During the Public Hearing for their modification request, NCS Board President Steve Dressel said the financial impact of $2.4 million wouldn’t hit Christina until year five of their expansion.
While CSD will make the claim that an NCS expansion will be “devastating”, the reality is the financial impact on CSD is quite small. CSD estimated it to be $2.4 million…
Dressel was correct in one aspect. That estimation was “quite small” because when you flash forward three years later, that number jumped three times the original estimate. In their final budget for FY2016, Christina had a picture in the presentation which showed how much Newark Charter School and other charters receive from them.
Christina had 2,008 students choice out of the district to Newark Charter School. On the Delaware DOE website, it shows NCS had 2,140 students enrolled. That means nearly 94% of their students come from Christina. And that number will go up for both this year as NCS reaches a 12th grade. How do charter payments, which were estimated at $2.4 million three years ago, jump up to $7.3 million? And counting? Did the formula go up that much in just three years? Are we sure this formula hasn’t changed already without anyone knowing? This is a huge financial impact for a school district. This illustrates that NCS knows exactly what kind of impact this has when they get their checks from Christina. And still, they want more.
While some called my article the other day a call for a “holy war” against charters, it was Greg Meece who once said “this is jihad against charter schools,” when the Delaware State Education Association commissioned a report on the impact charter schools have on school districts. This came from a 2008 article in the News Journal. Ironically enough, David Blowman talked about the impact this had on the Brandywine School District to the tune of $2.3 million going to charter schools. Blowman was the key figure in the now-failed attempt at changing the local cost per pupil formula which would give charter schools more money.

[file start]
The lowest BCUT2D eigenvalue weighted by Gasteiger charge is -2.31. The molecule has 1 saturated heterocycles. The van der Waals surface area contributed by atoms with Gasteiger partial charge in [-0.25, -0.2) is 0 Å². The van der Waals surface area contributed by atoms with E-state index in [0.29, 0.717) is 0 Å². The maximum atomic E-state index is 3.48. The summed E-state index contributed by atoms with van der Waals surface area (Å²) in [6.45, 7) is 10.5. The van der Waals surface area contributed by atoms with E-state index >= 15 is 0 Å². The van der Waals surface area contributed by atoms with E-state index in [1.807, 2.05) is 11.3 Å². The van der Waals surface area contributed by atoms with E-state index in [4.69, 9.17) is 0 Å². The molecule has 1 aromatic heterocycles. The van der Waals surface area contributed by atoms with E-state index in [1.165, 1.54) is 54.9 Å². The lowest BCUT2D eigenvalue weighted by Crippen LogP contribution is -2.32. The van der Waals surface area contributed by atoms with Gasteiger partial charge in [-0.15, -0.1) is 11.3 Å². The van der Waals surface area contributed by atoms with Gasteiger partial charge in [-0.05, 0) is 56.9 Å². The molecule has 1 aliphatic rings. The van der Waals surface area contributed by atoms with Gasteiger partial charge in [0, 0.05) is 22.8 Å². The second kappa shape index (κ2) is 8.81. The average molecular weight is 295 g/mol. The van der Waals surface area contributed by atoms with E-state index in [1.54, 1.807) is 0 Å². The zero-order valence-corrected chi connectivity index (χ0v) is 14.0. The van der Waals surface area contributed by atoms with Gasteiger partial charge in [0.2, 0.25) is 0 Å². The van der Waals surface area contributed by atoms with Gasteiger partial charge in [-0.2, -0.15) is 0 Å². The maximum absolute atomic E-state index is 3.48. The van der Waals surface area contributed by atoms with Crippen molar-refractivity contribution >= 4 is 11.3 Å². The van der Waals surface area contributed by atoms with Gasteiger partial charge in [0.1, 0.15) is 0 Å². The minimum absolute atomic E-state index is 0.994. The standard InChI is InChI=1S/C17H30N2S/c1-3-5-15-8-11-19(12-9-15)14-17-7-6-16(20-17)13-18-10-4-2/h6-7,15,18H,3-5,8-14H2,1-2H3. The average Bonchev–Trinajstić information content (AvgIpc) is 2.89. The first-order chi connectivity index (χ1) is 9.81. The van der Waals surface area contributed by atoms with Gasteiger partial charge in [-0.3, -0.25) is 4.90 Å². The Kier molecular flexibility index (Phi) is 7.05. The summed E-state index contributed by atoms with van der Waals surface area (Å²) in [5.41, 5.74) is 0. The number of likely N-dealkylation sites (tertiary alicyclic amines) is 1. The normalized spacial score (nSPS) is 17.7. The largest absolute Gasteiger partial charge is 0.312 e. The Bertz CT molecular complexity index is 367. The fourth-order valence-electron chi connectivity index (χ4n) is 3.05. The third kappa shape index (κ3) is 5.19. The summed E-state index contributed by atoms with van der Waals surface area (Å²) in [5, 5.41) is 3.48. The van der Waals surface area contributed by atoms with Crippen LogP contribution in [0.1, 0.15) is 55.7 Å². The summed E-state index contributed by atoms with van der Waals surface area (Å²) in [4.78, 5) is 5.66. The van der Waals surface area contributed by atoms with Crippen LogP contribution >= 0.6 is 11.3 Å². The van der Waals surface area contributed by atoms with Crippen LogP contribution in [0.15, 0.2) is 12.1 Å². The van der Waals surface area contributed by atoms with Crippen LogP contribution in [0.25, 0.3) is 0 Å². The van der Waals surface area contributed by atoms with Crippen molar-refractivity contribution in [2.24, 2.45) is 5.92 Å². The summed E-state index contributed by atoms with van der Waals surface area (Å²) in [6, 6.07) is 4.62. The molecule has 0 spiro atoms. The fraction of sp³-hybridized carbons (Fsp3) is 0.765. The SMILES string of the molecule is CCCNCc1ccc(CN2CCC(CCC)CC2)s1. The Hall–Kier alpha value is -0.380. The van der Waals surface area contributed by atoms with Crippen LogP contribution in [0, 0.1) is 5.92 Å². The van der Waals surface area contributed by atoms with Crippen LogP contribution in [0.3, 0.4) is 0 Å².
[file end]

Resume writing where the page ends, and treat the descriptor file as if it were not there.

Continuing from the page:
At the time of this article, legislation was brought forth to have the State Board of Education limit the number of new charter school applications if it would have a large financial impact on the districts the charters drew their students from. The bill did not move forward in that session, but Meece’s claims of destruction to Delaware charter schools hardly came to pass. The report DSEA bought was released to the press by former State Senator Charlie Copeland. Copeland later opened up a charter school called Delaware Academy of Public Safety & Security.
I believe history will repeat itself if this new charter funding formula goes ahead at some point. This scenario has been proven time and time again throughout America over the years. The price tag keeps getting higher and higher every year. Even though there was a moratorium on new charters in New Castle County last year, that didn’t stop the State Board of Education from approving many modifications for increased enrollment at some charters. With all the increases, that might as well have been a new charter school. But our State Board of Education, led by an Executive Director who is definitely in bed with the Delaware Charter Schools Network, keeps remaining oblivious to the reality before them.
But Meece, drawing from his infamous “crab bucket” analogy from 2012, still seems to think everyone is out to destroy his “successful” school. Christina is not paying them what they deserve and they want more! Regardless of the consequences. The original opinion piece by Meece is no longer available from the News Journal, but luckily Delaware Liberal saved it for all to see:
Years ago, someone explained to me a phenomenon called the “crab bucket syndrome.” As crabs are caught and tossed into a bucket, the first crab tries to climb out to save its life. Other crabs, seeing his escape plan, grab hold of the first crab’s legs, which pulls him back into the bucket. Eventually, all the crabs perish. In schools, this is a metaphor for, “If I can’t have it, neither can you.” This is what happens when a group tries to “pull down” any other school that shows success can be achieved. This is happening in Newark, where a group is trying to stop one of our most successful public schools, Newark Charter School, from expanding.